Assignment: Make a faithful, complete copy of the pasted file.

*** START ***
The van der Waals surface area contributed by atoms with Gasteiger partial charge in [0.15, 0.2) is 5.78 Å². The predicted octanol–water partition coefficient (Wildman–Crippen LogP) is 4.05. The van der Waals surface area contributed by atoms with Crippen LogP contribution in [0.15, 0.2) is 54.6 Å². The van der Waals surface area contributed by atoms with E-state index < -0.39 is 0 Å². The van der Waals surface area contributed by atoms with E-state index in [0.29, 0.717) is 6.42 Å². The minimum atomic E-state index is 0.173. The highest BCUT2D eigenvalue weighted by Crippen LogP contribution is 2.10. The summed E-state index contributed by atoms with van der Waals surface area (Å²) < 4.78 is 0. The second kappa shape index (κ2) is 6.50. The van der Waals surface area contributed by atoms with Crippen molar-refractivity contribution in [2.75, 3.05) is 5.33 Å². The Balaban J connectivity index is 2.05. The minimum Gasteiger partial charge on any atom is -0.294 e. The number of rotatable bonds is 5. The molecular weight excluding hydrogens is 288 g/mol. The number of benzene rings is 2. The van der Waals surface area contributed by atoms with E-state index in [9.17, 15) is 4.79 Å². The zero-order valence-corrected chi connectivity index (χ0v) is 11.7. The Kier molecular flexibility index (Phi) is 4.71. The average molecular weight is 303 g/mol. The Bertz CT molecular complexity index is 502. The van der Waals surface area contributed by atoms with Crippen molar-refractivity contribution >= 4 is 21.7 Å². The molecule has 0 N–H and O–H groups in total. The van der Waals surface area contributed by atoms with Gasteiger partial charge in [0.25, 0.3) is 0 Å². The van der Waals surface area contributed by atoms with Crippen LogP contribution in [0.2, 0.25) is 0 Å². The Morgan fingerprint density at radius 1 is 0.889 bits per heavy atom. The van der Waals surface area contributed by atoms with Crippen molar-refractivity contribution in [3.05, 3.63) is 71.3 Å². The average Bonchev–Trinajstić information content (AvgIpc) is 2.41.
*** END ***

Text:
The van der Waals surface area contributed by atoms with Gasteiger partial charge in [0.15, 0.2) is 5.78 Å². The predicted octanol–water partition coefficient (Wildman–Crippen LogP) is 4.05. The van der Waals surface area contributed by atoms with Crippen LogP contribution in [0.15, 0.2) is 54.6 Å². The van der Waals surface area contributed by atoms with E-state index < -0.39 is 0 Å². The van der Waals surface area contributed by atoms with E-state index in [0.29, 0.717) is 6.42 Å². The minimum atomic E-state index is 0.173. The highest BCUT2D eigenvalue weighted by Crippen LogP contribution is 2.10. The summed E-state index contributed by atoms with van der Waals surface area (Å²) < 4.78 is 0. The second kappa shape index (κ2) is 6.50. The van der Waals surface area contributed by atoms with Crippen molar-refractivity contribution in [2.75, 3.05) is 5.33 Å². The Balaban J connectivity index is 2.05. The minimum Gasteiger partial charge on any atom is -0.294 e. The number of rotatable bonds is 5. The molecular weight excluding hydrogens is 288 g/mol. The number of benzene rings is 2. The van der Waals surface area contributed by atoms with E-state index in [9.17, 15) is 4.79 Å². The zero-order valence-corrected chi connectivity index (χ0v) is 11.7. The Kier molecular flexibility index (Phi) is 4.71. The average molecular weight is 303 g/mol. The Bertz CT molecular complexity index is 502. The van der Waals surface area contributed by atoms with Crippen molar-refractivity contribution >= 4 is 21.7 Å². The molecule has 0 N–H and O–H groups in total. The van der Waals surface area contributed by atoms with Gasteiger partial charge in [0.25, 0.3) is 0 Å². The van der Waals surface area contributed by atoms with Crippen LogP contribution in [0.2, 0.25) is 0 Å². The Morgan fingerprint density at radius 1 is 0.889 bits per heavy atom. The van der Waals surface area contributed by atoms with Crippen molar-refractivity contribution in [3.05, 3.63) is 71.3 Å². The average Bonchev–Trinajstić information content (AvgIpc) is 2.41.